A Desperate Trump Rallies in Iowa as He Cancels Ads, Loses Ground

“I told the first lady, ‘I’m going to have the greatest publicity I’ve ever had tonight.’” President Donald Trump told the crowd on the tarmac of the Des Moines International Airport on Wednesday night. “I got nominated for the Nobel Prize. I get home and turn on the TV. They’re talking about your floods in Iowa.”

Of course, there was no major flooding in Iowa this year. Trump was complaining about the lack of media coverage for his Nobel nomination, but he confused the disastrous flooding Iowa experienced in 2019 with the derecho that struck in August. Along with the coronavirus, the disastrous derecho wind storm that destroyed hundreds of thousands of acres of crops have increased farmers’ desperation.

Trump came to Des Moines in an attempt to invigorate his base and swing momentum back in his favor as Election Day approaches. According to the most recent polls, Trump is neck and neck with former Vice President Joe Biden in Iowa, though he handily won the state by 9 points in his 2016 race against Hillary Clinton.

It was Trump’s first visit since the Iowa caucuses at the beginning of 2020, a pre-coronavirus event now most notable for hosting Kyle Rittenhouse, the vigilante shooter who killed two protesters in Kenosha, Wisconsin, in the front row. But though the crowd was buoyant, the grim reality of the coronavirus pandemic seemed to hang over the event: The January rally drew thousands, but this time Trump drew a crowd of just over 1,000, the majority of whom remained unmasked. A billboard mockingly calling the Trump rally a “superspreader event” was erected near the airport by Rural America 2020, a political action committee targeting Trump in rural states.

And, elsewhere in Iowa, there have been hints of waning support for the president as Trump slumps in the polls and local Republican proxies like Sen. Joni Ernst and Gov. Kim Reynolds see precipitous drops in their approval ratings. Facing a campaign cash crunch, the Trump campaign has withdrawn planned television and radio advertisements in Iowa just weeks before Election Day, along with ads planned in Ohio and New Hampshire.

If he loses Iowa, it will be seen as a referendum on his national response to the coronavirus. Few states have embodied Trump’s mandate to “not be afraid” of Covid-19 like Iowa has. Since the early days of the pandemic’s spread through the United States, Iowa’s unified Republican state government and particularly its governor have been lockstep with Trump, refusing to institute a statewide mask mandate and keeping masks optional for in-person learning. Iowa surpassed California in cases-per-million in early September and hasn’t looked back.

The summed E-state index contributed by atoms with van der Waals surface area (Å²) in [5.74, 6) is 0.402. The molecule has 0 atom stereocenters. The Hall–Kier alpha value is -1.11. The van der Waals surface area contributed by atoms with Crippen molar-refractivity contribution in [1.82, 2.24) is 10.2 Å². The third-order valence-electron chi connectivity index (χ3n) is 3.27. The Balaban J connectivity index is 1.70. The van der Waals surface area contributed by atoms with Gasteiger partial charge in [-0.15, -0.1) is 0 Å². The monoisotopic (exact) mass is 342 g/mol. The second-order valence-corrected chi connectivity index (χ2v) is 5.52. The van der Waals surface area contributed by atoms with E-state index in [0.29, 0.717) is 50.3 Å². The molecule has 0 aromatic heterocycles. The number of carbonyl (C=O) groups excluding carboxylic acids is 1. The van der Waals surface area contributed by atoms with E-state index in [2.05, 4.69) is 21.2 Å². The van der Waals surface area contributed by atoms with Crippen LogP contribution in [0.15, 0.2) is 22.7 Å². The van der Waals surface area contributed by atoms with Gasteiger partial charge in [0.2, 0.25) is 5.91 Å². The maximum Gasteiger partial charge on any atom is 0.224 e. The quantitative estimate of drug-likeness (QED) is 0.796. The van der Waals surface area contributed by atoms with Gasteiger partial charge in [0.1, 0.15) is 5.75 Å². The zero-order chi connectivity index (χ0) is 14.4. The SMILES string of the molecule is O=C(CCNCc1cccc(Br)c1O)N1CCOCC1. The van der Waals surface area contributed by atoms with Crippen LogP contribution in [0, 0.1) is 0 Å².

DES MOINES, IOWA - OCTOBER 14: Supporters take pictures as President Donald Trump arrives for a rally at the Des Moines International Airport on October 14, 2020 in Des Moines, Iowa. According to a recent poll Trump leads former Vice President Joe Biden by 6 points in the state.    (Photo by Scott Olson/Getty Images)

Supporters take pictures as President Donald Trump arrives for a rally at the Des Moines International Airport in Des Moines, Iowa, on October 14, 2020.

Photo: Scott Olson/Getty Images

The absence of a mask mandate has resulted in “unnecessary transmission and deaths,” according to reports from Trump’s own White House. Iowa has counted over 100,000 confirmed cases of Covid-19 and over 1,500 deaths as a result in a state with a population that barely tops 3 million. Health care is consistently cited by Iowa voters as a major issue, and the pandemic has only exacerbated already present issues in the state’s privatized Medicaid and led to layoffs at hospitals. The two days prior to Trump’s arrival in the state saw new records for coronavirus-related hospitalizations.

The state government, which has consistently affirmed its support for Trump’s coronavirus strategy, is also losing popularity. An Iowa poll from September gave Reynolds a 47 percent approval rating — a 15-point drop from before the pandemic. The same poll showed Iowa women, in particular, favoring Biden over Trump in the upcoming presidential election. And Republican Sen. Joni Ernst is in a tight race for reelection this November against progressive Theresa Greenfield, and faces consistently worse polling numbers than Trump despite her presence on the same ticket. Polling has shown that Democrats are the preferred candidate in three of Iowa’s four congressional districts and leading by double digits in two of the districts.